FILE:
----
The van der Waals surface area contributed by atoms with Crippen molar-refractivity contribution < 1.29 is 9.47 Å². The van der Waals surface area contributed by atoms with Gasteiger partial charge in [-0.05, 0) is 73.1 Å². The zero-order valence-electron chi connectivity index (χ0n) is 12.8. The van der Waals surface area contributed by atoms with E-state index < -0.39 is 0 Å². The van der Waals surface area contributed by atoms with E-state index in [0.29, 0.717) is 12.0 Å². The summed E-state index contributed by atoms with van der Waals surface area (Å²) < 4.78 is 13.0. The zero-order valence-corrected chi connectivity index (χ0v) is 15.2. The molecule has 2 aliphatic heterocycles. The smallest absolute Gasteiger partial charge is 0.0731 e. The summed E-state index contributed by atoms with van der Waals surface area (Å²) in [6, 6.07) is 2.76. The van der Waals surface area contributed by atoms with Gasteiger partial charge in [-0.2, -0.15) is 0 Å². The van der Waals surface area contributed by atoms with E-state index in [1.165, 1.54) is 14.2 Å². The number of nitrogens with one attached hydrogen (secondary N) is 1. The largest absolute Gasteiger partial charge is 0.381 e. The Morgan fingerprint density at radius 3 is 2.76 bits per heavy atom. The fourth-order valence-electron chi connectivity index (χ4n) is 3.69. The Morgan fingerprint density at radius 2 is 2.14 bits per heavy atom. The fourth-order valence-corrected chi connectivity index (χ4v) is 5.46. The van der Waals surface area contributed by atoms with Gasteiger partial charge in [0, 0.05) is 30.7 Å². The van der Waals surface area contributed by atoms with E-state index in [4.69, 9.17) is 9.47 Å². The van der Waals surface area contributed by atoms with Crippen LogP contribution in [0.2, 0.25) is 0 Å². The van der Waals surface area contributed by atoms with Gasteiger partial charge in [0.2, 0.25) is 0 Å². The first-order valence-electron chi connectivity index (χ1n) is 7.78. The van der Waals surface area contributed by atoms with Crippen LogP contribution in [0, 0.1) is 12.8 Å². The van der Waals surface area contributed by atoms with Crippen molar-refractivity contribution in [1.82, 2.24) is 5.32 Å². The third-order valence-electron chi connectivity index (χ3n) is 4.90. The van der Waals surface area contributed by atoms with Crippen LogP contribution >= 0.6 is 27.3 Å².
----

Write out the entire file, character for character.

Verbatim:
The van der Waals surface area contributed by atoms with Crippen molar-refractivity contribution < 1.29 is 9.47 Å². The van der Waals surface area contributed by atoms with Gasteiger partial charge in [-0.05, 0) is 73.1 Å². The zero-order valence-electron chi connectivity index (χ0n) is 12.8. The van der Waals surface area contributed by atoms with E-state index < -0.39 is 0 Å². The van der Waals surface area contributed by atoms with E-state index in [0.29, 0.717) is 12.0 Å². The summed E-state index contributed by atoms with van der Waals surface area (Å²) < 4.78 is 13.0. The zero-order valence-corrected chi connectivity index (χ0v) is 15.2. The molecule has 2 aliphatic heterocycles. The smallest absolute Gasteiger partial charge is 0.0731 e. The summed E-state index contributed by atoms with van der Waals surface area (Å²) in [6, 6.07) is 2.76. The van der Waals surface area contributed by atoms with Gasteiger partial charge in [-0.2, -0.15) is 0 Å². The van der Waals surface area contributed by atoms with E-state index in [1.165, 1.54) is 14.2 Å². The number of nitrogens with one attached hydrogen (secondary N) is 1. The largest absolute Gasteiger partial charge is 0.381 e. The Morgan fingerprint density at radius 3 is 2.76 bits per heavy atom. The fourth-order valence-electron chi connectivity index (χ4n) is 3.69. The Morgan fingerprint density at radius 2 is 2.14 bits per heavy atom. The fourth-order valence-corrected chi connectivity index (χ4v) is 5.46. The van der Waals surface area contributed by atoms with Gasteiger partial charge in [0, 0.05) is 30.7 Å². The van der Waals surface area contributed by atoms with E-state index in [4.69, 9.17) is 9.47 Å². The van der Waals surface area contributed by atoms with Crippen LogP contribution in [0.2, 0.25) is 0 Å². The van der Waals surface area contributed by atoms with Gasteiger partial charge in [0.2, 0.25) is 0 Å². The first-order valence-electron chi connectivity index (χ1n) is 7.78. The van der Waals surface area contributed by atoms with Crippen LogP contribution in [0, 0.1) is 12.8 Å². The van der Waals surface area contributed by atoms with Crippen molar-refractivity contribution in [1.82, 2.24) is 5.32 Å². The third-order valence-electron chi connectivity index (χ3n) is 4.90. The van der Waals surface area contributed by atoms with Crippen LogP contribution >= 0.6 is 27.3 Å².